Statistical approach


Using

Bayesian inference
(
noisy channel
model)


get P(O|I) for all possible O, given I


take that O given input I for which P(O|I) is
highest: Ô


Ô = argmax
O
P(O|I)


20

Statistical Approach


Statistical approach


How to obtain P(O|I)?


Bayes Theorem



P(O|I) =


P(I|O) * P(O)

P(I)

21

Statistical Approach


Did we gain anything?


Yes!


P(O) and P(I|O) often easier to estimate than
P(O|I)


P(I) can be ignored: it is independent of O.


(though we have no probabilities anymore)


In particular:


argmax
O
P(O|I) = argmax
O

P(I|O) * P(O)


22

Statistical Approach


P(O) (also called the Prior probability)


Used for the language model in MT and ASR


cannot be computed: must be estimated


P(w) estimated using the relative frequency of
w in a (representative) corpus


count how often w occurs in the corpus


Divide by total number of word tokens in corpus


= relative frequency ; set this as P(w)


(ignoring
smoothing
)


23

Statistical Approach


P(I|O) (also called the likelihood)


Cannot easily be computed


But estimated on the basis of a corpus


Speech recognition:


Transcribed speech corpus




Acoustic Model


Machine translation


Aligned parallel corpus




Translation Model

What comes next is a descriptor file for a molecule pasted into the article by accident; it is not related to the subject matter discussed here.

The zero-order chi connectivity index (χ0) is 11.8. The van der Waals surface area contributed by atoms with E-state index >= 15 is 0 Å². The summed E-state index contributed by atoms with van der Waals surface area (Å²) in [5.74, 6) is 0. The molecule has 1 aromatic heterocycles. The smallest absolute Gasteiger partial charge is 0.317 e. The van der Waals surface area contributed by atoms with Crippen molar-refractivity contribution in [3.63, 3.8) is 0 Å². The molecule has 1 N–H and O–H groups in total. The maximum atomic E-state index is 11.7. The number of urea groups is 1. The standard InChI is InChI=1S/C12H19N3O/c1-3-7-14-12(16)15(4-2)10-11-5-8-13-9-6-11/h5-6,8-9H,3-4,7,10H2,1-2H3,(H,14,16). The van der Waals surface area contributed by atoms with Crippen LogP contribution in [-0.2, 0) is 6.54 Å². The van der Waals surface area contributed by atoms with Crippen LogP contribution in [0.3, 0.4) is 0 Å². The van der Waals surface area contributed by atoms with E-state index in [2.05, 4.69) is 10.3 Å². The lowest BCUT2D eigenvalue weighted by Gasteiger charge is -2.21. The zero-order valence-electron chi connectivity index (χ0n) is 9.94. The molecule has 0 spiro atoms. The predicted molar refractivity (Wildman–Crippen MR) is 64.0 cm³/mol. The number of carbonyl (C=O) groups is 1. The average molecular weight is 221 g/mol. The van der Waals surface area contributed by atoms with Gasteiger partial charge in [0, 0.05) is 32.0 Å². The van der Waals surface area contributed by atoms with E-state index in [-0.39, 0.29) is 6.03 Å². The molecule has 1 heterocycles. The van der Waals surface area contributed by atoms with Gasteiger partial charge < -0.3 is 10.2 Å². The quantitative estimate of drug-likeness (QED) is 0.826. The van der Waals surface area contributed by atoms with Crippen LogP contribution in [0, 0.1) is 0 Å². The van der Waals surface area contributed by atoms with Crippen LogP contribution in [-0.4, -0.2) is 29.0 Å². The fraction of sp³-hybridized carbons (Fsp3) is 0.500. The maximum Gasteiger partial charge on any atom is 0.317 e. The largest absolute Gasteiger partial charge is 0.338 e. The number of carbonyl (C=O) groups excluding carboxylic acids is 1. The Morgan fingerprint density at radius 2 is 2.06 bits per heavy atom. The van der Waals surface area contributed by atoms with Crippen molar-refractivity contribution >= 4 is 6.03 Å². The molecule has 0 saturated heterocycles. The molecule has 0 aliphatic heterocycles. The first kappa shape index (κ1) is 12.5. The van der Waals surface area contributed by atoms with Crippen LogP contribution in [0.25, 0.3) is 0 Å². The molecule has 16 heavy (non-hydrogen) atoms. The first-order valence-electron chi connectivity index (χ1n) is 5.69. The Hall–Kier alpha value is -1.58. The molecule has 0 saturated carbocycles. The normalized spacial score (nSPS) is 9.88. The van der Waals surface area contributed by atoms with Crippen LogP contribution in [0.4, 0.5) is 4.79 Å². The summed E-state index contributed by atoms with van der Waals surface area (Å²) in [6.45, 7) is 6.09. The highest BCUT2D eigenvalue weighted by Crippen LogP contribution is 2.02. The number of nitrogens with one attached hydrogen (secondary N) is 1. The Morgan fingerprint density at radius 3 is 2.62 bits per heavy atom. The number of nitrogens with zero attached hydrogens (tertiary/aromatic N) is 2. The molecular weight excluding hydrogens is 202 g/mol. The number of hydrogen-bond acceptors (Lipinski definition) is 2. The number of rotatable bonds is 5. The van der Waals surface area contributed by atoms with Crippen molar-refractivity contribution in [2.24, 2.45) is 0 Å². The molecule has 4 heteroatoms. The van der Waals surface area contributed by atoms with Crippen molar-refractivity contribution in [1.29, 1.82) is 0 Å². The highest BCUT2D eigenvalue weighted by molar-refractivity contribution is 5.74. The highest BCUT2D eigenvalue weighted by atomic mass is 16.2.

24

Statistical Approach


How to deal with sentences instead of
words?


Sentence = w
1
..w
n


P(S) = P(w
1
)*..*P(w
n
)?


NO: This misses the connections between the
words


P(S) = (chain rule)


P(w
1
)P(w
2
|w
1
)P(w
3
|w
1
w
2
)..P(w
n
|w
1
..w
n
-
1
)


25

Statistical Approach


N
-
grams needed (not really feasible)


Probabilities of n
-
grams are estimated by the
relative frequency of n
-
grams in a corpus


Frequencies get too low for n
-
grams n>=3 to be
useful


In practice: use bigrams, trigrams (4
-
grams)


E.g. Bigram model:


P(S) = P(w
1
w
2
)* P(w
2
w
3
)..* P(w
n
-
1
w
n
)


26

Memory Based Learning


Classification


Determine
input features


Determine
output classes


Store observed examples


Use similarity metrics to classify unseen
cases


27

Memory Based Learning


Example: PP
-
attachment


Given a input sequence V ..N.. PP


PP attaches to V?, or


PP attaches to N?


Examples


John ate crisps with Mary


John ate pizza with fresh anchovies